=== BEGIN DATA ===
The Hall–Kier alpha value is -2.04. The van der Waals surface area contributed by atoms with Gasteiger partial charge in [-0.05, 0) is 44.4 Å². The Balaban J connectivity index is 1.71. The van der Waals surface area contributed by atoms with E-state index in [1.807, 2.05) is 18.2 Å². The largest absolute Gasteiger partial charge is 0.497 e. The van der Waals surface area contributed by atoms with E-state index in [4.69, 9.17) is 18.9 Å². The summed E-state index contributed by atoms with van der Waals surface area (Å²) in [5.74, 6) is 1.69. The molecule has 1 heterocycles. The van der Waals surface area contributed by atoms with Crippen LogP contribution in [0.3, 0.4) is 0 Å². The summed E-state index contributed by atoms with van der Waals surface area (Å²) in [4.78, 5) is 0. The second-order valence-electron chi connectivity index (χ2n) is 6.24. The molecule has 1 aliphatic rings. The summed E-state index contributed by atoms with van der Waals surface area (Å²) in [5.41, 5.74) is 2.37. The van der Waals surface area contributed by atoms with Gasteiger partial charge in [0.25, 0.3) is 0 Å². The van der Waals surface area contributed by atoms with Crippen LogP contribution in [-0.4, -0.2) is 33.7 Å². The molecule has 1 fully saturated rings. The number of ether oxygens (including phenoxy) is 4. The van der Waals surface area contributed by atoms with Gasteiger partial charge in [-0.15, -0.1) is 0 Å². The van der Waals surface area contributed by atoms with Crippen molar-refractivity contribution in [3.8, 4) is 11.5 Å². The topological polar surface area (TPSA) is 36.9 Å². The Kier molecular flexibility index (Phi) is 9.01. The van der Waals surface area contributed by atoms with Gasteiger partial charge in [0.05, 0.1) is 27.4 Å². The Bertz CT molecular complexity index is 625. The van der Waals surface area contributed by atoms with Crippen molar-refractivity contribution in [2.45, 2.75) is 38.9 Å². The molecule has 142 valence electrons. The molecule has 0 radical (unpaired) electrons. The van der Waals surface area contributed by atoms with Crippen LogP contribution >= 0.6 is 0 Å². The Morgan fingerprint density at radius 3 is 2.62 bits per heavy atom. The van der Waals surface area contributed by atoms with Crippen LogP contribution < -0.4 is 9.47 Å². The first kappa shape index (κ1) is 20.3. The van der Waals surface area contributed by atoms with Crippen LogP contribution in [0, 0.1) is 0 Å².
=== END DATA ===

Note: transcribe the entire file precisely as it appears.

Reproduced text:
The Hall–Kier alpha value is -2.04. The van der Waals surface area contributed by atoms with Gasteiger partial charge in [-0.05, 0) is 44.4 Å². The Balaban J connectivity index is 1.71. The van der Waals surface area contributed by atoms with E-state index in [1.807, 2.05) is 18.2 Å². The largest absolute Gasteiger partial charge is 0.497 e. The van der Waals surface area contributed by atoms with E-state index in [4.69, 9.17) is 18.9 Å². The summed E-state index contributed by atoms with van der Waals surface area (Å²) in [5.74, 6) is 1.69. The molecule has 1 heterocycles. The van der Waals surface area contributed by atoms with Crippen LogP contribution in [0.3, 0.4) is 0 Å². The summed E-state index contributed by atoms with van der Waals surface area (Å²) in [4.78, 5) is 0. The second-order valence-electron chi connectivity index (χ2n) is 6.24. The molecule has 1 aliphatic rings. The summed E-state index contributed by atoms with van der Waals surface area (Å²) in [5.41, 5.74) is 2.37. The van der Waals surface area contributed by atoms with Gasteiger partial charge in [0.25, 0.3) is 0 Å². The van der Waals surface area contributed by atoms with Crippen LogP contribution in [-0.4, -0.2) is 33.7 Å². The molecule has 1 fully saturated rings. The number of ether oxygens (including phenoxy) is 4. The van der Waals surface area contributed by atoms with Gasteiger partial charge in [-0.15, -0.1) is 0 Å². The van der Waals surface area contributed by atoms with Crippen molar-refractivity contribution in [3.8, 4) is 11.5 Å². The topological polar surface area (TPSA) is 36.9 Å². The Kier molecular flexibility index (Phi) is 9.01. The van der Waals surface area contributed by atoms with Gasteiger partial charge in [0.05, 0.1) is 27.4 Å². The Bertz CT molecular complexity index is 625. The van der Waals surface area contributed by atoms with Crippen molar-refractivity contribution in [2.45, 2.75) is 38.9 Å². The molecule has 142 valence electrons. The molecule has 0 radical (unpaired) electrons. The van der Waals surface area contributed by atoms with Crippen LogP contribution >= 0.6 is 0 Å². The Morgan fingerprint density at radius 3 is 2.62 bits per heavy atom. The van der Waals surface area contributed by atoms with Crippen LogP contribution < -0.4 is 9.47 Å². The first kappa shape index (κ1) is 20.3. The van der Waals surface area contributed by atoms with Crippen LogP contribution in [0, 0.1) is 0 Å².